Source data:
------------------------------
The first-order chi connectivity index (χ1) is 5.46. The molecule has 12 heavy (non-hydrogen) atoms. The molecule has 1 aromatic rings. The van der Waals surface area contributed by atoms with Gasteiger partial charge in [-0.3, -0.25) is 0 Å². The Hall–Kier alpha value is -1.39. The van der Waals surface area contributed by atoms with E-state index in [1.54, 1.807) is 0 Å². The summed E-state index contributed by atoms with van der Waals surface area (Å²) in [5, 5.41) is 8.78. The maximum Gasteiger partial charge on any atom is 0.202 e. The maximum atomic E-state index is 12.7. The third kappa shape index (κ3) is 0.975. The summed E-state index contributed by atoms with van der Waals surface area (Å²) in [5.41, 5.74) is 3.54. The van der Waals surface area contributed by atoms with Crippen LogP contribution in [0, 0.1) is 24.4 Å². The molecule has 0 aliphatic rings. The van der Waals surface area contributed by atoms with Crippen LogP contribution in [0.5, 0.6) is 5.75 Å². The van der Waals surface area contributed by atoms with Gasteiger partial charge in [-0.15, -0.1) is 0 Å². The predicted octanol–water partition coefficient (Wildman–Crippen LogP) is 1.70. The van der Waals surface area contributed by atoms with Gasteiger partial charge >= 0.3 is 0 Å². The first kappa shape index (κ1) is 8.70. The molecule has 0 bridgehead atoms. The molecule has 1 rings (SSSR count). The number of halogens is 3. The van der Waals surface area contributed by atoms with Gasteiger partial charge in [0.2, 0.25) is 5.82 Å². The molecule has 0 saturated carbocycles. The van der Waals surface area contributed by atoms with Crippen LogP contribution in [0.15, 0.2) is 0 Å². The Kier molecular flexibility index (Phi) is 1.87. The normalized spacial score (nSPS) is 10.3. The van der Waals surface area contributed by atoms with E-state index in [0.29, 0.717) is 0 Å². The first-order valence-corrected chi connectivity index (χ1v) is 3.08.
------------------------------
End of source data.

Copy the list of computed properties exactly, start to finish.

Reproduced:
The first-order chi connectivity index (χ1) is 5.46. The molecule has 12 heavy (non-hydrogen) atoms. The molecule has 1 aromatic rings. The van der Waals surface area contributed by atoms with Gasteiger partial charge in [-0.3, -0.25) is 0 Å². The Hall–Kier alpha value is -1.39. The van der Waals surface area contributed by atoms with E-state index in [1.54, 1.807) is 0 Å². The summed E-state index contributed by atoms with van der Waals surface area (Å²) in [5, 5.41) is 8.78. The maximum Gasteiger partial charge on any atom is 0.202 e. The maximum atomic E-state index is 12.7. The third kappa shape index (κ3) is 0.975. The summed E-state index contributed by atoms with van der Waals surface area (Å²) in [5.41, 5.74) is 3.54. The van der Waals surface area contributed by atoms with Crippen LogP contribution in [0, 0.1) is 24.4 Å². The molecule has 0 aliphatic rings. The van der Waals surface area contributed by atoms with Crippen LogP contribution in [0.5, 0.6) is 5.75 Å². The van der Waals surface area contributed by atoms with Gasteiger partial charge in [-0.15, -0.1) is 0 Å². The predicted octanol–water partition coefficient (Wildman–Crippen LogP) is 1.70. The van der Waals surface area contributed by atoms with Gasteiger partial charge >= 0.3 is 0 Å². The first kappa shape index (κ1) is 8.70. The molecule has 0 bridgehead atoms. The molecule has 1 rings (SSSR count). The number of halogens is 3. The van der Waals surface area contributed by atoms with Gasteiger partial charge in [0.2, 0.25) is 5.82 Å². The molecule has 0 saturated carbocycles. The van der Waals surface area contributed by atoms with Crippen LogP contribution in [0.15, 0.2) is 0 Å². The Kier molecular flexibility index (Phi) is 1.87. The normalized spacial score (nSPS) is 10.3. The van der Waals surface area contributed by atoms with E-state index in [0.29, 0.717) is 0 Å². The first-order valence-corrected chi connectivity index (χ1v) is 3.08.